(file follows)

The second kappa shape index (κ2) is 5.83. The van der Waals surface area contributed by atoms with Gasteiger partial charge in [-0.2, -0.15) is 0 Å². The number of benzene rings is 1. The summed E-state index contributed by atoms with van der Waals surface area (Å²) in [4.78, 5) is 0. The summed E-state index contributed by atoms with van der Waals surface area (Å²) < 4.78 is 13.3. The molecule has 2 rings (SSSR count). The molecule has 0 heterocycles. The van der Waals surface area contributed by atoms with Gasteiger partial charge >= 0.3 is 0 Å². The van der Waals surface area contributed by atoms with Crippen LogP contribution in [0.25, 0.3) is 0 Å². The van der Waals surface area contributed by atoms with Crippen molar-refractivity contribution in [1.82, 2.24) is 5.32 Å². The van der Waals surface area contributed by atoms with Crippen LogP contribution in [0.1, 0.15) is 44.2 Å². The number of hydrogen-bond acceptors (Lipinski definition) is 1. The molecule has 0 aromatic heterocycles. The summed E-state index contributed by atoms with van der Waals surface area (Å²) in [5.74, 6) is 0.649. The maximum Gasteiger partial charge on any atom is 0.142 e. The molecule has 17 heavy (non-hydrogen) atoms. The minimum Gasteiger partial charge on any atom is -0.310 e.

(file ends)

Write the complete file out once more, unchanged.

The second kappa shape index (κ2) is 5.83. The van der Waals surface area contributed by atoms with Gasteiger partial charge in [-0.2, -0.15) is 0 Å². The number of benzene rings is 1. The summed E-state index contributed by atoms with van der Waals surface area (Å²) in [4.78, 5) is 0. The summed E-state index contributed by atoms with van der Waals surface area (Å²) < 4.78 is 13.3. The molecule has 2 rings (SSSR count). The molecule has 0 heterocycles. The van der Waals surface area contributed by atoms with Gasteiger partial charge >= 0.3 is 0 Å². The van der Waals surface area contributed by atoms with Crippen LogP contribution in [0.25, 0.3) is 0 Å². The van der Waals surface area contributed by atoms with Crippen molar-refractivity contribution in [1.82, 2.24) is 5.32 Å². The van der Waals surface area contributed by atoms with Crippen LogP contribution in [0.1, 0.15) is 44.2 Å². The number of hydrogen-bond acceptors (Lipinski definition) is 1. The molecule has 0 aromatic heterocycles. The summed E-state index contributed by atoms with van der Waals surface area (Å²) in [5.74, 6) is 0.649. The maximum Gasteiger partial charge on any atom is 0.142 e. The molecule has 17 heavy (non-hydrogen) atoms. The minimum Gasteiger partial charge on any atom is -0.310 e.